Graph partitioning in MapReduce with Cascading in two parts by Friso van Vollenhoven.
Graph partitioning in MapReduce with Cascading (Part 1).
From the post:
I have recently had the joy of doing MapReduce based graph partitioning. Here’s a post about how I did that. I decided to use Cascading for writing my MR jobs, as it is a lot less verbose than raw Java based MR. The graph algorithm consists of one step to prepare the input data and then a iterative part, that runs until convergence. The program uses a Hadoop counter to check for convergence and will stop iterating once there. All code is available. Also, the explanation has colorful images of graphs. (And everything is written very informally and there is no math.)
Graph partitioning part 2: connected graphs.
From the post:
In a previous post, we talked about finding the partitions in a disconnected graph using Cascading. In reality, most graphs are actually fully connected, so only being able to partition already disconnected graphs is not very helpful. In this post, we’ll take a look at partitioning a connected graph based on some criterium for creating a partition boundary.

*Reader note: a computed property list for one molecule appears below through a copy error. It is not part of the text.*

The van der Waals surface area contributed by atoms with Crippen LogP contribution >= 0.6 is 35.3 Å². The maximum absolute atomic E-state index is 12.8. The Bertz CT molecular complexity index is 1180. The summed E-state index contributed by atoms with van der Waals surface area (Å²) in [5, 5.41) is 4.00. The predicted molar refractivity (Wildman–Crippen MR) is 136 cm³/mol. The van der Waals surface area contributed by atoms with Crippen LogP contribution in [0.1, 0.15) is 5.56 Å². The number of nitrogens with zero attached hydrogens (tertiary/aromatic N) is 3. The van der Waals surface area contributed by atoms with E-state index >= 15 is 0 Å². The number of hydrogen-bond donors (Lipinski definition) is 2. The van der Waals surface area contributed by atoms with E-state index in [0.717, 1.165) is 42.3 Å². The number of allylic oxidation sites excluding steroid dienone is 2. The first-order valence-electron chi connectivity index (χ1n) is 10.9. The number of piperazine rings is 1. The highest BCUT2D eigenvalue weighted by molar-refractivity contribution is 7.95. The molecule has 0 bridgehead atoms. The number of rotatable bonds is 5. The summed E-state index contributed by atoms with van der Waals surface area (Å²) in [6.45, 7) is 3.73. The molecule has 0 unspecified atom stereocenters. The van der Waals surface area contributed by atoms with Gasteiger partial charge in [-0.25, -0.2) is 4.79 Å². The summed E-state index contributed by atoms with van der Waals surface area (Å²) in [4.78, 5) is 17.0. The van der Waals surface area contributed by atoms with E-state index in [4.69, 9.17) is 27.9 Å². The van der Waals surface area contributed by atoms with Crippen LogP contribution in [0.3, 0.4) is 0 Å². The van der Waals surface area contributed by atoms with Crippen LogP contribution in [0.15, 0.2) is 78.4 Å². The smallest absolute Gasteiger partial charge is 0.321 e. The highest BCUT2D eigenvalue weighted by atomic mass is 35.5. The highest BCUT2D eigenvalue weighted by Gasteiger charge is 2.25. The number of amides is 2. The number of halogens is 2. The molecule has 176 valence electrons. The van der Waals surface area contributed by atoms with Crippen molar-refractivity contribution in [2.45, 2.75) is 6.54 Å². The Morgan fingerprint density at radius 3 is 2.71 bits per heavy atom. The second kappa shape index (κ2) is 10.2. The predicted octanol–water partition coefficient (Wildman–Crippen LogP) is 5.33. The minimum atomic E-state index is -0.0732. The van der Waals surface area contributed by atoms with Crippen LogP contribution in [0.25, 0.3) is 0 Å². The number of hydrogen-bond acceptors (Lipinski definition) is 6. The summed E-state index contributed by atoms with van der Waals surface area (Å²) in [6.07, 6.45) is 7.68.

Very accessible explanations complete with source code (github).
What puzzles me about the efforts to develop an algorithm to automatically partition a graph database is that there is no corresponding effort to develop an algorithm to automatically partition relational databases. Yet we know that relational databases can be represented as graphs. So what’s the difference?
Conceding that graphs such as Facebook, the WWW, etc., have grown without planning and so aren’t subject to the same partitioning considerations as relational databases. But isn’t there a class of graphs that are closer to relational databases than Facebook?
Consider that diverse research facilities for a drug company could use graph databases for research purposes but that doesn’t mean that any user can create edges between nodes at random. Any more than a user of a sharded database can create arbitrary joins.
I deeply enjoy graph posts such as these by Friso van Vollenhoven but the “cool” aspects of using MapReduce should not keep us from seeing heuristics we can use to enhance the performance of graph databases.